John Cage leaves it to chance with paintings and prints at De La Warr Pavilion

By Mark Sheerin | 27 April 2011
An abstract painting with coloured outlines and smoky smudges
John Cage, River Rocks and Smoke: 4-11-90 #1. Watercolour and smoke on rag paper© Collection The John Cage Trust at Bard
Exhibition: John Cage – Every Day is a Good Day, De La Warr Pavilion, Bexhill-on-Sea, until June 5 2011

Unless you are a zen master, the visual art of John Cage does not speak for itself. The critical info here is that Cage has used the I-Ching to choose colours, brushes, washes, engraving techniques and spatial arrangements in his paintings and prints.

Likewise, the works on display in his largest ever retrospective have been chosen and positioned at random. Mid show they will be taken down and a new random hang will be installed. Surplus works can be seen stacked in a side room with a glass door.

It is tempting to say that chance is more interesting in theory than in practice. Cage’s best known artistic statement was, of course, a piece of music lasting 4’33” comprised only of ambient noise. It provokes gentle laughter but it fails to induce rhapsodies.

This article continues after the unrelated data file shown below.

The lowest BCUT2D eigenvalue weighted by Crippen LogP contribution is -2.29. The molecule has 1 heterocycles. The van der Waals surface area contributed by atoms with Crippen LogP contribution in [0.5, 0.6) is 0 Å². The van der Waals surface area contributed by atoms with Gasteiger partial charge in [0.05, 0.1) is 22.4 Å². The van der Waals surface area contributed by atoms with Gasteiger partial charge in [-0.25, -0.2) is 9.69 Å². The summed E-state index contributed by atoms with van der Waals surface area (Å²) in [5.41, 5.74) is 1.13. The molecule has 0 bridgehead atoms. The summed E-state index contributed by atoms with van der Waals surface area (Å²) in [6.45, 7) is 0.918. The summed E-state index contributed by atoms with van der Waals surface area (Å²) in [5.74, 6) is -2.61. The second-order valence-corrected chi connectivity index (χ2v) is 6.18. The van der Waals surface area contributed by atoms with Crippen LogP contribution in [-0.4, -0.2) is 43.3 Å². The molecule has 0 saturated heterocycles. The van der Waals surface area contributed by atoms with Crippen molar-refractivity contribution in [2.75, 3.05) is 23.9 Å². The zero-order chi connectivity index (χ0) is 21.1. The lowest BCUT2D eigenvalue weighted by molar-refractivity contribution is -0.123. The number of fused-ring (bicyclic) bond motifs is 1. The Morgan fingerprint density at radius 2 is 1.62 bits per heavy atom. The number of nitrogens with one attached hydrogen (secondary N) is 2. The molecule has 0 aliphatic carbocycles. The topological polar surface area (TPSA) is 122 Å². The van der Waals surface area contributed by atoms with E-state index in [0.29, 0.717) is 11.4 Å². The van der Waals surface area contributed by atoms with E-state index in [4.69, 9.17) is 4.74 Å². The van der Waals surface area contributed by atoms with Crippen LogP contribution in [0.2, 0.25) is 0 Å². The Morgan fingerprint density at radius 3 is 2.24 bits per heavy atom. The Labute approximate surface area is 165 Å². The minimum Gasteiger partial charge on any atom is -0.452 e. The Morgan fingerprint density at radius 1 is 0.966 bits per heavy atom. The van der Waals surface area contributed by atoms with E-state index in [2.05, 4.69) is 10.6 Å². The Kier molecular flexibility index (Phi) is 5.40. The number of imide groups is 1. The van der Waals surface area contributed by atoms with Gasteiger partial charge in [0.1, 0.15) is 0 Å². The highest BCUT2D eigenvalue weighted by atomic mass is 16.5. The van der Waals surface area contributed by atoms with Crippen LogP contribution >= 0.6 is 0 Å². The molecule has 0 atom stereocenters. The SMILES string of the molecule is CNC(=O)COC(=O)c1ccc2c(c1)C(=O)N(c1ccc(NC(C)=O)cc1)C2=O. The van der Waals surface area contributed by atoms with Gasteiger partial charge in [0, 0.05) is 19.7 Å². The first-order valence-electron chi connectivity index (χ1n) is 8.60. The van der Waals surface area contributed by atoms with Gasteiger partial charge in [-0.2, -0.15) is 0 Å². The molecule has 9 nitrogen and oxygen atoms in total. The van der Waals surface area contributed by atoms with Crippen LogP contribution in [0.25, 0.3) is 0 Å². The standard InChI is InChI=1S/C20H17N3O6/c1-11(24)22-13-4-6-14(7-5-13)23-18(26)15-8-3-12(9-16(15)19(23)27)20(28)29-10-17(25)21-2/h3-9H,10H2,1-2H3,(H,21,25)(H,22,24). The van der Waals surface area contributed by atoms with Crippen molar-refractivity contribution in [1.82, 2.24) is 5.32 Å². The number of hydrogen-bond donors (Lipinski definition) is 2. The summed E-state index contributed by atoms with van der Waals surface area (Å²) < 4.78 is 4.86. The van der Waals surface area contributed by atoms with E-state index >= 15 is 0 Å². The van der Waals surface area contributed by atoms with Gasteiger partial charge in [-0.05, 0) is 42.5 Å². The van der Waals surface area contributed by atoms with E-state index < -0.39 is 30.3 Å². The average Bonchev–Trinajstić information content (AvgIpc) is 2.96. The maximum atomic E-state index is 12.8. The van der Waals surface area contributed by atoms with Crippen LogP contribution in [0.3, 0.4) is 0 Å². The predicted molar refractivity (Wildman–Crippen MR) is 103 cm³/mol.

The American composer was quite comfortable with such a reaction. It is “better than tears” he points out in an early appearance on TV, shown here. But in another film you can see him using the I-Ching to make paintings; he was very serious about it.

Such a mix of light touch and method is represented well by a series called the New River Watercolours. Here Cage will perhaps contrast a monotone wash with coloured stone outlines.

They come together best where the colours are most naturalistic. Series IV, No.7 seems composed of the very cool freshwater it apparently represents.

But elsewhere Cage uses a bewildering array of techniques. He makes his own paper, or dampens it with a hose, or blackens it with smoke; he would burn work or brand it with a Japanese teapot; he would experiment with countless engraving methods and submerge plates in acid; he would use ink rollers and create photoetchings in darkrooms. And his guide at almost every turn was mere accident.

The results are at their most interesting when they are most intense. Scorch marks add some welcome drama to a work like Fire No.1. Regardless of authorial intentionm, you can feel the heat turned up in order to make this work. Even more focussed is Where R=Ryoanji: R3, in which Cage has drawn around one or another stone 3,375 times.

There are two of these mindblowing Ryoanji works to the third power in the current hang of the show. But wouldn’t you know it, both are positioned well above the line of sight. A zen master could probably appreciate that. But many may well simply ask themselves: why?

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